the making of modern michigan

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Bloomfield Blossoms: p. 122-123
Smith, Kay, 1925-

Bloomfield Township Public Library

Bagley, Amasa

Bagley's Corners (Bloomfield Township, Mich.)

County courts -- Michigan -- Oakland County (Mich.)

Item Number

part of 'Bloomfield Blossoms' by Kay Smith

text, image


THE BAGLEY TAVERN--IT RANG WITH GOOD TIMES Amasa Bagley was a very early Michigan pioneer, coming to the Territory by sleigh in the winter of 1817-18. He first bought land and planted crops south of Bloomfield, but in the summer of 1819 he resettled here and sent for his wife and five little daughters, as well as an older daughter and son-in-Iaw, the William Morrises. They bought a large tract of land south of what is now Long Lake Road and east and west of the Saginaw Trail, and put up their log house. Some time later, probably about 1832 or 33, it was replaced with a frame house of several rooms, and turned into a tavern. It became quite popular both for parties and for local government meetings. The annual Township meeting was held there in 1835, 36 and 37. The tavern gave the area its first name, "Bagley's Corners." At the first meeting of the Oakland County Court on July 17, 1820, Amasa Bagley was named as associate judge of the court, remaining in this position until statehood, and continuing in the same capacity for the rest of his life. William Morris was named sheriff at the same meeting. Judge Bagley, a bit of a wag, commented on his judgeship, inasmuch as he was in no sense a lawyer but a farmer, businessman and tavern-keeper that he guessed "judge- timber" was scarce in these parts. He and Morris went into several ventures such as setting up a brickworks, a gristmill and a sawmill, but they're mostly known for Bagley's Tavern. The Tavern still exists and in this Bicentennial Year was designated the first Historical Site in Bloomfield Hills.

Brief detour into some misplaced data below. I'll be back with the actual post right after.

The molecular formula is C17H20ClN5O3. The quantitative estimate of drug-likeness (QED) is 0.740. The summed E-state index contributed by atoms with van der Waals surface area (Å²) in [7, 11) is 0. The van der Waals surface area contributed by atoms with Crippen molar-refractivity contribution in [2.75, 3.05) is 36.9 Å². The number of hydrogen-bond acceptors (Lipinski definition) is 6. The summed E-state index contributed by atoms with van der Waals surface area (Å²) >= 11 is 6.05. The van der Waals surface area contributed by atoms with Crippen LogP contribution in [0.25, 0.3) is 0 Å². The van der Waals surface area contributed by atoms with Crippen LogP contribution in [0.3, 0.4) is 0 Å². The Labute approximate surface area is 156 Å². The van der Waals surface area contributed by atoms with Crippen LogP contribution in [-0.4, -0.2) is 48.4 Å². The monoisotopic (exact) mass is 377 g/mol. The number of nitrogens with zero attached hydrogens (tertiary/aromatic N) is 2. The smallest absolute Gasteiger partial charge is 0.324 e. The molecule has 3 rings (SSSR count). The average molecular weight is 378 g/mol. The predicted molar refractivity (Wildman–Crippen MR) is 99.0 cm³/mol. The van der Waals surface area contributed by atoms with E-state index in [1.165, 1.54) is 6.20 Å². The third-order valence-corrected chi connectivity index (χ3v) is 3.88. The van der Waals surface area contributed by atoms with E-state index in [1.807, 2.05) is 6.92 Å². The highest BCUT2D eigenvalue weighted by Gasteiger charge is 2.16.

Bloomfield Blossoms:  p. 122-123 part 1 Bloomfield Blossoms:  p. 122-123 part 2

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